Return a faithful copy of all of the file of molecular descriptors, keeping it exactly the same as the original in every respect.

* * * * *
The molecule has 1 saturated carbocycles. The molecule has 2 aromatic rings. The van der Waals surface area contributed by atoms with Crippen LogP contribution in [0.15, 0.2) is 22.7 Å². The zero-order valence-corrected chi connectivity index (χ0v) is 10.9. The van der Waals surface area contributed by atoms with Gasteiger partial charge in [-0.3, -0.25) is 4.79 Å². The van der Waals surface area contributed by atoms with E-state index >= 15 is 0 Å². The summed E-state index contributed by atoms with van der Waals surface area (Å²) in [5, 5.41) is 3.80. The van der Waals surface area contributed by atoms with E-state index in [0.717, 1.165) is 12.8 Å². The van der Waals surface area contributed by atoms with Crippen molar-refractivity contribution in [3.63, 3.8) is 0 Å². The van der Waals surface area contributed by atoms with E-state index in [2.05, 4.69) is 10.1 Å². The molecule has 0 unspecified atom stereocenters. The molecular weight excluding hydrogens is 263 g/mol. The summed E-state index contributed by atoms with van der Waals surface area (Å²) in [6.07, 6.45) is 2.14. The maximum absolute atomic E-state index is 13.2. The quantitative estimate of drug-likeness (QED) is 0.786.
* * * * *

The molecule has 1 saturated carbocycles. The molecule has 2 aromatic rings. The van der Waals surface area contributed by atoms with Crippen LogP contribution in [0.15, 0.2) is 22.7 Å². The zero-order valence-corrected chi connectivity index (χ0v) is 10.9. The van der Waals surface area contributed by atoms with Gasteiger partial charge in [-0.3, -0.25) is 4.79 Å². The van der Waals surface area contributed by atoms with E-state index >= 15 is 0 Å². The summed E-state index contributed by atoms with van der Waals surface area (Å²) in [5, 5.41) is 3.80. The van der Waals surface area contributed by atoms with E-state index in [0.717, 1.165) is 12.8 Å². The van der Waals surface area contributed by atoms with Crippen molar-refractivity contribution in [3.63, 3.8) is 0 Å². The van der Waals surface area contributed by atoms with E-state index in [2.05, 4.69) is 10.1 Å². The molecule has 0 unspecified atom stereocenters. The molecular weight excluding hydrogens is 263 g/mol. The summed E-state index contributed by atoms with van der Waals surface area (Å²) in [6.07, 6.45) is 2.14. The maximum absolute atomic E-state index is 13.2. The quantitative estimate of drug-likeness (QED) is 0.786.